Leah Roemer ’23 just joined the team at the beginning of this semester, as part of the OSINT course. In the run-up to the Reveal show’s release, she dug into Mitchell’s influence and power as a legal architect on the right, particularly his successful history before the U.S. Court of Appeal for the Fifth Circuit — which has played a big role in S.B. 8 taking effect in Texas.
Roemer says the project has been one of her favorite experiences in law school, that it was exciting to be part of a newsroom-style deadline effort, and how she’s inspired by the interdisciplinary careers of Koenig and Perez.
“This has helped drive home just how many ways you can put a law degree to good use,” Roemer says. “I’m now exploring legal journalism and creative writing as tools to move the needle on issues I care about.”
Taylor Graham ’23, who was a journalist and documentary filmmaker before law school, says working with Reveal journalists reminded him that good lawyering often means telling a good story.
“My experience working with Reveal enabled me to apply the legal learning I’ve done at Berkeley Law in an interdisciplinary way that allowed me to see issues in a whole new light,” he says. “The discussions we had as a team always challenged me to go beyond thinking about how a particular issue might play out in court to thinking about what the real-world impact of a particular outcome might be.”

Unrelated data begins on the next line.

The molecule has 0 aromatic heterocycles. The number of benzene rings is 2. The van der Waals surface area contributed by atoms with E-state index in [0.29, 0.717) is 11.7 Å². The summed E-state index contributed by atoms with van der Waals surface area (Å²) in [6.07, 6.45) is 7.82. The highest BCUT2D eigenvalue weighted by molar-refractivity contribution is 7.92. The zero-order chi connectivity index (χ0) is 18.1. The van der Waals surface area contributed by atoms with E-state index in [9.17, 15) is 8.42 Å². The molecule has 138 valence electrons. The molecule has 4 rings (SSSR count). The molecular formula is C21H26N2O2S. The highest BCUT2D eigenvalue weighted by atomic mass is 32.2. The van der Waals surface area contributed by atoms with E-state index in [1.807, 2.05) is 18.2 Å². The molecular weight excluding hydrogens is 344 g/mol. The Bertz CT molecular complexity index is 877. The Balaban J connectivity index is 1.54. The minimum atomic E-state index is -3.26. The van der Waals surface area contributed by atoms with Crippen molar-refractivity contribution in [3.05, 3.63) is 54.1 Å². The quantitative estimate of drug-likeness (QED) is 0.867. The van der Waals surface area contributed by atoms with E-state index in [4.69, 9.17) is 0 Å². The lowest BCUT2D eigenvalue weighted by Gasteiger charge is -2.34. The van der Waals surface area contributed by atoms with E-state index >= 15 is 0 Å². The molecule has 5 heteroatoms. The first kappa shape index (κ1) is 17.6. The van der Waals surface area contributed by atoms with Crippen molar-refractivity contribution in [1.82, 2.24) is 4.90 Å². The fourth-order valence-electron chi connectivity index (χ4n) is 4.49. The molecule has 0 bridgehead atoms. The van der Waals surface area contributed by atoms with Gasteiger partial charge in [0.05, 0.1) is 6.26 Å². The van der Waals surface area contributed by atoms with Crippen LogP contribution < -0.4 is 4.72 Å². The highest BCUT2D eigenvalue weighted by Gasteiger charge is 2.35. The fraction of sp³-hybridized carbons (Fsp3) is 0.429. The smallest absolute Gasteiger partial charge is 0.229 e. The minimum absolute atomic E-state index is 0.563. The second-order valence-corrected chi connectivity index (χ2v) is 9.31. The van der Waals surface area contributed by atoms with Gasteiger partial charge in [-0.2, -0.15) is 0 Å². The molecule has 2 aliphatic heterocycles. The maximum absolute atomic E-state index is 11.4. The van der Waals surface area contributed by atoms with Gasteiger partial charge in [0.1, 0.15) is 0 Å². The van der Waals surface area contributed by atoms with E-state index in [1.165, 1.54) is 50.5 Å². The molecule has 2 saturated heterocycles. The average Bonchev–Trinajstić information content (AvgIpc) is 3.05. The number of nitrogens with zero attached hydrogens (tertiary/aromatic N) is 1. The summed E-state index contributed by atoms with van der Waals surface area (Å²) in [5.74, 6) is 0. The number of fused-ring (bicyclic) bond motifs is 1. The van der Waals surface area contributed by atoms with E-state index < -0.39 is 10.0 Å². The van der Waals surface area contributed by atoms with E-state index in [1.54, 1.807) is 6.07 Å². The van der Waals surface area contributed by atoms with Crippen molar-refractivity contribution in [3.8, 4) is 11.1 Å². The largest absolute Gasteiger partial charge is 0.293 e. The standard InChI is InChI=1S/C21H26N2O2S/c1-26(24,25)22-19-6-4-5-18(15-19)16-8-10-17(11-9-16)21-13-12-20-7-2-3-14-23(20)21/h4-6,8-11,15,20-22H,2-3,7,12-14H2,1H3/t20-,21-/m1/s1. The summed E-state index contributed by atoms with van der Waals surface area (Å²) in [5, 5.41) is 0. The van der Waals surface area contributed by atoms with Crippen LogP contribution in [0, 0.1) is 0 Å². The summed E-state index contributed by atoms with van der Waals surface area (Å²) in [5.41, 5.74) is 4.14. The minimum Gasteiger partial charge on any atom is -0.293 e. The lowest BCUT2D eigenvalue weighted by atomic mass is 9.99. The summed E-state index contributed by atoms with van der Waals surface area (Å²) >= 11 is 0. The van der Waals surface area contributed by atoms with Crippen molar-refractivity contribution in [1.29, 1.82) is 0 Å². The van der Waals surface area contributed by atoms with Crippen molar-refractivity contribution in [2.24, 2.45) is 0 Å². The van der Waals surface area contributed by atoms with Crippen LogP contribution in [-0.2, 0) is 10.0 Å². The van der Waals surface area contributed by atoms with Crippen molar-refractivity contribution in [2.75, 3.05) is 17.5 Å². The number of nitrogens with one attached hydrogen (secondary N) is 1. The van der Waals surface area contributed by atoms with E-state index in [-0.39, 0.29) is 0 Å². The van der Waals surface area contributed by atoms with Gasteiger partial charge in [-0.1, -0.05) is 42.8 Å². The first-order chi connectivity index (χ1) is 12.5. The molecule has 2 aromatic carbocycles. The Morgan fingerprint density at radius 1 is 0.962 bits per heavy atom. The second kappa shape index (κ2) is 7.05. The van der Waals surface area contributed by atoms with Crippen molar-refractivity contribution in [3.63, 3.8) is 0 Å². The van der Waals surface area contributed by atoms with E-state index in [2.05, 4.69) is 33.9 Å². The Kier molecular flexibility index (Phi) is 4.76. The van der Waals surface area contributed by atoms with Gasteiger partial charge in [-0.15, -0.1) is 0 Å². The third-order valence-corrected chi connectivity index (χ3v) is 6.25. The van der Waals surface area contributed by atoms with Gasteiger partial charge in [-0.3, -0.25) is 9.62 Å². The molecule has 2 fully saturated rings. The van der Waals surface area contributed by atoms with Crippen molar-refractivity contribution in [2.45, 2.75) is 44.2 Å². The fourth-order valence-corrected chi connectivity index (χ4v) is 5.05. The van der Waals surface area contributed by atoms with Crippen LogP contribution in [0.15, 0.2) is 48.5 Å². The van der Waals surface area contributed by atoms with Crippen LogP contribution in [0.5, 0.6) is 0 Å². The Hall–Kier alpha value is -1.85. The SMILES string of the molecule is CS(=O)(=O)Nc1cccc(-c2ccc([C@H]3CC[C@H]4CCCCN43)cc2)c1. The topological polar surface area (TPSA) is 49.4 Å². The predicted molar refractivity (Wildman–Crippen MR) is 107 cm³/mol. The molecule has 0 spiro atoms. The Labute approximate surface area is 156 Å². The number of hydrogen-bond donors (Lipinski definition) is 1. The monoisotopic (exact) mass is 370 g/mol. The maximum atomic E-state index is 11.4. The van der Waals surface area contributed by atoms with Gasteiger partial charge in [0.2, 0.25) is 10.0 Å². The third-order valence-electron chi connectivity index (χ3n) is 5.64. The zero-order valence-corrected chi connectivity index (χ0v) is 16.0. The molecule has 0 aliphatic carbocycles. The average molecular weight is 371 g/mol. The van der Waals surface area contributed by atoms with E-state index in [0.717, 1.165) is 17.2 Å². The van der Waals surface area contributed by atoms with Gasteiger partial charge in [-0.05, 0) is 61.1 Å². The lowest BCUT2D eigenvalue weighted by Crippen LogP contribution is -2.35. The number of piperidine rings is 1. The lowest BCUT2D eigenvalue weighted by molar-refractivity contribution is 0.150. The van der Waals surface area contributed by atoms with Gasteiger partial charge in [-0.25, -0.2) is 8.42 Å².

Martin, too, says she learned a lot from the HRC’s investigative tool set, and thoroughly enjoyed the collaboration.
“I have loved coming to the Berkeley campus every week and reveling in the opportunity to be with very smart and committed people — in person!— talking about very important ideas,” she says. “Working on this project, especially interacting with the students and staff, has been a bright spot in a very bleak news year.”
Koenig, who had been looking for a project focused on gender and reproductive rights, says this team effort is a perfect reflection of HRC’s motto: pursuing justice through science and law.
“Ultimately, whether you’re a lawyer or a journalist, facts are your currency,” she says. “Our jobs require that we know how to obtain — and how to hold or even increase the value of — that currency, by sourcing reliable information that can be used to strengthen the world’s understanding of current events, and ultimately strengthen the potential for justice.”